Early

Early (1,189)

June 26th, 2011

I awoke early. It often happens to me on Sunday mornings, my brain becoming the alarm clock to alert me to upcoming activities ahead and concepts I might wish to add into my presentation. It’s kind of fun. It also happens on days when a particular jonathot is burning in a corner of my skull, wanting to get out to say its piece.

I think you will find that the more active you become and the more interestingly your path twists and turns, the less you will desire to sleep—especially as a form of recreation. So I was lying in my bed (or was I laying in my bed? I am really never quite sure which one of those tenses is correct, so out of fear of being attacked by a grammar marm, I will say something like, “I was reclining…”)

I was thinking about the church service and the various words and songs I might wish to share with the good folks of Dayton, when suddenly a clap of thunder followed by a flash of lightning came piercing through my window. I had to laugh. Here I was, planning my day, complete with vivid detail, from my position of power, flat on my back on my Posturpedic, and all at once, it is all brought into perspective by Mother Nature proclaiming her supremacy over my great plans.

It was going to rain.

It often does that, you know—and it doesn’t seem to care whether we want it to or not. It certainly is indifferent to our picnic plans, and feels no need to seek our counsel whatsoever. Some people think prayer is a way of passing over Mother Nature, to go directly to God to lodge a formal complaint with the management. But honestly, my friends, you don’t get very far with the father in heaven by complaining about the mother on earth.

Prone on my bed, cuddling into my pillow, I realized that I only have two functions in this entire system—two points of control, if you will. Since I don’t manipulate the weather, nor other people’s handling of such matters, what I do have a righteous road in pursuing is my reaction and my perception. Yes—the RP factor, if you will. So my reaction to that sudden bolt of lightning was, “It’s going to rain.” And my perception was, “And there’s nothing I can do about it.”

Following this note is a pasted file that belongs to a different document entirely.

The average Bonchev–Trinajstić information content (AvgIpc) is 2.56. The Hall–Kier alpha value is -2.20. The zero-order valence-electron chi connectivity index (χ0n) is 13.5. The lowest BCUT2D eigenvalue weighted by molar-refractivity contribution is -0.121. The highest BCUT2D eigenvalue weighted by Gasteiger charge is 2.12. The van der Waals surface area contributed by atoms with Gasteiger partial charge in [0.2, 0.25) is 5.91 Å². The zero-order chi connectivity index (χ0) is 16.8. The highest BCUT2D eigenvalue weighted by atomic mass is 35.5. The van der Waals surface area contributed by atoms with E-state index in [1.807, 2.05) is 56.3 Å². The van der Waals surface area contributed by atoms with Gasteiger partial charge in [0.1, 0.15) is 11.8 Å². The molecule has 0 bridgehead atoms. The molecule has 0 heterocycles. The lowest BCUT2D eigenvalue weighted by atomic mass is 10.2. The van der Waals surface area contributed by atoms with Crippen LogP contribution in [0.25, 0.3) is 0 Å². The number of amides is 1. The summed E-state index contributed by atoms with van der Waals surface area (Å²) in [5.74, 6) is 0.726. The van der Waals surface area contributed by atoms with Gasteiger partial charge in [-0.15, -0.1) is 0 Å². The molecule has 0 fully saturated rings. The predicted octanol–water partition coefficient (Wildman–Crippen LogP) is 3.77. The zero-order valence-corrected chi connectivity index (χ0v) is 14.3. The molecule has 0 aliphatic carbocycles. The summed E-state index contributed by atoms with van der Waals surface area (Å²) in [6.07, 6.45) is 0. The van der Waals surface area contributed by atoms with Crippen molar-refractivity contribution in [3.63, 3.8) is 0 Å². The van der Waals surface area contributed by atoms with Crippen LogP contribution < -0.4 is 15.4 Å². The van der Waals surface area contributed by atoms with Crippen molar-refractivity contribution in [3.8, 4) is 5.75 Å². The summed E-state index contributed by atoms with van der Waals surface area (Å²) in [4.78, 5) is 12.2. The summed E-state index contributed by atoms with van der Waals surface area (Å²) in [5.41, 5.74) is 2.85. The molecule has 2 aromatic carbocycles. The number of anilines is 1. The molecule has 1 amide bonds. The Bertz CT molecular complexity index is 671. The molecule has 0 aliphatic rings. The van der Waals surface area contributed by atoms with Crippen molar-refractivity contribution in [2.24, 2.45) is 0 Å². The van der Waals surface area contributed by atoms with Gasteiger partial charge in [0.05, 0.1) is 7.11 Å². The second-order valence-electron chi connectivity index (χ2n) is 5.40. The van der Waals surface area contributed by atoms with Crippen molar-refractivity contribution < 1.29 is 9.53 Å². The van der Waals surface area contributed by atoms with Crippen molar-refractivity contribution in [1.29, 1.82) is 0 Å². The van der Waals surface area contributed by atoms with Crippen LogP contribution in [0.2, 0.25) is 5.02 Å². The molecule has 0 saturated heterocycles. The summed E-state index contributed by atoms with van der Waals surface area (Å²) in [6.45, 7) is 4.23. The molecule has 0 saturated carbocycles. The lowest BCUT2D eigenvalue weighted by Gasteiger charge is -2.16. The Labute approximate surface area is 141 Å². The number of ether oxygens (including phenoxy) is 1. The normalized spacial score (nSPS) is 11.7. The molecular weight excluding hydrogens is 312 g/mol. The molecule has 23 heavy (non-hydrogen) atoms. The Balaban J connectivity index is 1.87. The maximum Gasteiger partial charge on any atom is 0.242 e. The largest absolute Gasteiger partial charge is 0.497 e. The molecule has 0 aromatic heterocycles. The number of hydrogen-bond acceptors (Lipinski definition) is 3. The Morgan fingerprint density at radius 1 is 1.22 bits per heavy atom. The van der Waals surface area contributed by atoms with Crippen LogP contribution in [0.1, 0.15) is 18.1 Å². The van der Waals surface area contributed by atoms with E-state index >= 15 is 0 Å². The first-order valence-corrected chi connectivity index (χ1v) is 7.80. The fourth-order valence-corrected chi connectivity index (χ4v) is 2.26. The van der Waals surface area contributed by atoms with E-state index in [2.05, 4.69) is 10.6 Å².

Some people seek a third alternative, which usually is given many names, but eventually falls into the family called “complaint.” But complaining is not one of the options humans are given in the great cosmos of possibility, because complaining leaves us destitute of both wits and motivation—wits in the sense that we look a little stupid when objecting to the obvious, and motivation because it’s just so doggone exhausting to continue to lament the inevitable.

I was awakened early by my own brain to discover that Mother Nature had plans of her own, which I needed to react to as positively as I could, gaining the perception that some souls will not make it to this morning’s presentation because they’re afraid of melting like the witch in the Wizard of Oz. It’s just reality. And all I have is my reaction and my perception.

Think of it as the number forty. Do you spend most of your time thinking about what happened forty minutes ago? Forty hours ago? Forty days ago? Forty months ago? Or forty years ago? Since all of them are in the past, rumination over any event is basically futile. But the further you go into the past to try to change what already has happened, the crazier you’ll get.

What do we have? Reaction and perception.

So what is my reaction? “Thank you, Mother Nature, for changing my plans.” What is my perception? “Thank you, Father God, that you will make some sense of it.”

Published in: on June 26, 2011 at 12:18 pm  Leave a Comment  

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